Youth Wage in Polk County Designed to Save Youth Jobs, Advocates Say

This is an archived article and the information in the article may be outdated. Please look at the time stamp on the story to see when it was last updated.

DES MOINES, Iowa - Should Iowa workers under the age of 18 be paid less than their adult counterparts? That's one question under review by the Polk County Board of Supervisors as it looks to approve a minimum wage hike.

"All minors under the age of 18 have job restrictions," said Michelle Hurd, president of the Iowa Grocery Industry Association. "The restrictions placed on minors are substantial. They're set, monitored, and enforced by state and federal employees."

The Iowa Grocery Industry Association lobbied for a "youth wage" to come with a minimum wage increase in Polk County. Workers ages 14-17 would make 85 percent of whatever the minimum wage hike would be that year; that means, if the wage increase proposal of $10.75 an hour over the course of three years is approved, youth workers would make $7.44 in 2017, $8.29 in 2018, and $9.14 in 2019. The association backs a youth wage because of legal limits to what underage employees can do, and how long they can work.

"We're talking to the grocery people, and they're saying, 'Quite frankly, if you end up giving them the same wage, we're going to hire the adults because they can do more work,'" Polk County Supervisor John F. Mauro said. "Makes a lot of sense."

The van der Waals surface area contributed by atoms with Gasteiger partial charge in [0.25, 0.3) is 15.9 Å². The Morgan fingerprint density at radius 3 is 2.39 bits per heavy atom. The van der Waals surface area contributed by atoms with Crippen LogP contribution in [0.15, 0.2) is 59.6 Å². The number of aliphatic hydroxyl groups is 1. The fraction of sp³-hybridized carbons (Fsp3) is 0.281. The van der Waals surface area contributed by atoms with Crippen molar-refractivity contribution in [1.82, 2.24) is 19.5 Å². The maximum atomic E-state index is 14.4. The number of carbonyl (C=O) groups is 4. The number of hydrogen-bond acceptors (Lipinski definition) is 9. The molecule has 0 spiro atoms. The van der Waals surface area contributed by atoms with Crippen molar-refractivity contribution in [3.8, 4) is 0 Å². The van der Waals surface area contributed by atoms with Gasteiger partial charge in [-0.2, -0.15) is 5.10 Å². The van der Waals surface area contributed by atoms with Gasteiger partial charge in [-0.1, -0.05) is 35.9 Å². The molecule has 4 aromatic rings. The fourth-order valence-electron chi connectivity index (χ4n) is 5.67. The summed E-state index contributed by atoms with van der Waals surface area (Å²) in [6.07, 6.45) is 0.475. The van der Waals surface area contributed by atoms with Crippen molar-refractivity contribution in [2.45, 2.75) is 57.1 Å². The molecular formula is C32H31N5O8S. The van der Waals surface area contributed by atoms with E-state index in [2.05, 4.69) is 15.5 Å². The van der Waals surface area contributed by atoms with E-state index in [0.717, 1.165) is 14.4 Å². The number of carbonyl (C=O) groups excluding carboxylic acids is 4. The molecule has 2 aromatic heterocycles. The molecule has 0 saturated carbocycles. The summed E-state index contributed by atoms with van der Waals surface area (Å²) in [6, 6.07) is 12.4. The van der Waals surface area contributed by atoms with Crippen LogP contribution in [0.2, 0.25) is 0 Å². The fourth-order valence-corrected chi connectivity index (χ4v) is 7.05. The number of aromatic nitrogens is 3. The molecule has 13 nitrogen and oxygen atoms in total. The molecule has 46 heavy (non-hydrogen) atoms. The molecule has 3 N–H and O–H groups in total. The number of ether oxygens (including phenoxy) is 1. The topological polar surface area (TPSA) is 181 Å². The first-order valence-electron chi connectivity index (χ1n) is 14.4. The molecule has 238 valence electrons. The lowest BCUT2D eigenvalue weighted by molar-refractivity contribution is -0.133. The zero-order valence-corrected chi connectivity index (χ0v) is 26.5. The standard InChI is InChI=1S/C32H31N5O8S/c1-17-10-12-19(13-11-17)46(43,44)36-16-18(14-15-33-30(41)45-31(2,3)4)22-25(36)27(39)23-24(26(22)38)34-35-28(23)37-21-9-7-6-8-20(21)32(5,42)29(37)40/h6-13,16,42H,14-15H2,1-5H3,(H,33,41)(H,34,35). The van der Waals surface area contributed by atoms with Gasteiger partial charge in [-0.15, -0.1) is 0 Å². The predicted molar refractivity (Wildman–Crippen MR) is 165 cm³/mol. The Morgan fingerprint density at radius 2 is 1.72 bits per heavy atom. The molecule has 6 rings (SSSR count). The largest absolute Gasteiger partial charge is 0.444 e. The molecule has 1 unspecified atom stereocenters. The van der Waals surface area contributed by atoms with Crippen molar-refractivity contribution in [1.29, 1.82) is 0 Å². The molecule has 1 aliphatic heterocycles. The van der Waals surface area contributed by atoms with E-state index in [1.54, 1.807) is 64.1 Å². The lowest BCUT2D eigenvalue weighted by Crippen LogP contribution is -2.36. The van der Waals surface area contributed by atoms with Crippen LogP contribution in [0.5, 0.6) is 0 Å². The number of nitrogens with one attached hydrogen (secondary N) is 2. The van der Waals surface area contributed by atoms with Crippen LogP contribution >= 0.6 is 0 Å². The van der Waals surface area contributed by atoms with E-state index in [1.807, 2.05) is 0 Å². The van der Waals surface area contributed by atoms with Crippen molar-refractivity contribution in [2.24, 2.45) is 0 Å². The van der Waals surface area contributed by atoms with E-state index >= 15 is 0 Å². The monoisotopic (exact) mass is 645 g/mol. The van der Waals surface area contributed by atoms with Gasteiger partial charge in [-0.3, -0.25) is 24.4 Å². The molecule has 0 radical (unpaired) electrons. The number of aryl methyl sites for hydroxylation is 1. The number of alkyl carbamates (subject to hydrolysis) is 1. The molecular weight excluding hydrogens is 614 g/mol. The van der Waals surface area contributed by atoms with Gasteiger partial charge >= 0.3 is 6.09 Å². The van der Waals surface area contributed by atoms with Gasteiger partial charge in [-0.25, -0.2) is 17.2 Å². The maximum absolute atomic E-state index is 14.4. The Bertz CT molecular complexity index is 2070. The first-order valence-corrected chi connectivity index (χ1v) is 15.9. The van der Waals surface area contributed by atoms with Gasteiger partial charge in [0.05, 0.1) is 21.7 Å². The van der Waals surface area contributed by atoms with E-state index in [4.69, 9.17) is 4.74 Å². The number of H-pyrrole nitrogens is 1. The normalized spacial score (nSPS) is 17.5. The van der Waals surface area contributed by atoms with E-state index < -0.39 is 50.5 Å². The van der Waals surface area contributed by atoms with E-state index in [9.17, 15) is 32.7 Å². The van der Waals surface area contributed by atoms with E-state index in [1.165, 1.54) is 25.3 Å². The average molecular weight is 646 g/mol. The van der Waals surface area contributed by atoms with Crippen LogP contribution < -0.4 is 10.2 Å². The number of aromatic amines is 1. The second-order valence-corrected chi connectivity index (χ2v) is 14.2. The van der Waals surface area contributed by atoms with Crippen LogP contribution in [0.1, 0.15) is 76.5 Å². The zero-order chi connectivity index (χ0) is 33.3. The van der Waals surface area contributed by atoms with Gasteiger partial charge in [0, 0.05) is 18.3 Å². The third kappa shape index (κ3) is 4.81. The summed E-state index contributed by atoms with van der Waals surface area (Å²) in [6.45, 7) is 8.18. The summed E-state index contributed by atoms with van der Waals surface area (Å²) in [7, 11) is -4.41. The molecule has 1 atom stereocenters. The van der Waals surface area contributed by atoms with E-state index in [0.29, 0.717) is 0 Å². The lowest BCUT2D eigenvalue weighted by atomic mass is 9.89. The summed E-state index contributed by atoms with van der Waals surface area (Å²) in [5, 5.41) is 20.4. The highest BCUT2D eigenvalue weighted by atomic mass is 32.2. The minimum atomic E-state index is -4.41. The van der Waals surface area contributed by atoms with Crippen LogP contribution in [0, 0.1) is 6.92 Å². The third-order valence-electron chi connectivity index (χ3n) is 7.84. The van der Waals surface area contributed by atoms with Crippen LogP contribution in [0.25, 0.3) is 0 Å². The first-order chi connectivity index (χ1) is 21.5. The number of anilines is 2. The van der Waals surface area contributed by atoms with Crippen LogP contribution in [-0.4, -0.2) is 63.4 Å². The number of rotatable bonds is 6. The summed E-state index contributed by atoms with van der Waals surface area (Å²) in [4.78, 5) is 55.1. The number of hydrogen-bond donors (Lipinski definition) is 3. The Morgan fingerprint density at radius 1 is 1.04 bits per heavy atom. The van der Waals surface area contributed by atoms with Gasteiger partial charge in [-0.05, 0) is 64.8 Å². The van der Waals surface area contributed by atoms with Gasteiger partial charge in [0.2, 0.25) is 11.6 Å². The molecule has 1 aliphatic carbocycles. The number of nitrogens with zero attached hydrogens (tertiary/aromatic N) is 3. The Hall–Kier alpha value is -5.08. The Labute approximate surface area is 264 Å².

But Mauro and his peers have taken some heat from younger workers in Polk County, who claim no meetings were scheduled outside of school hours - effectively shutting out the youth voice in this conversation.

"I see their argument," he said. "So tonight, I'm going to meet them at 6:30 and I'm going to say to them, 'Okay, here's where I'm coming from. How are we going to try and make this work?'"

Some opponents of the youth wage claim it's age discrimination to pay a younger worker less.

"Probably not," said Drake University law professor Mark Kende. "The basic age discrimination statutes require you be at least 40, so that younger people actually can be treated differently and can be - if you even want to say it this way - discriminated against."

Youth wage advocates will tell you this is about saving youth jobs.

"It's in the best interest of youth in our state to provide young people with first-time job experiences," Hurd said.

And while that may not change the hearts and minds of those opposed to the youth wage, it's safe to say a youth wage is coming for Polk County, should the board approve the minimum wage hike at its third and final meeting on October 11.

"Let me ask you this question - okay, so you've got the youth making the same as the adult. Who should be screaming? The adult, because he can do more work," Mauro said.

The Polk County Board of Supervisors will meet for its third and final time on the minimum wage hike on Tuesday, October 11 at 9:30 a.m.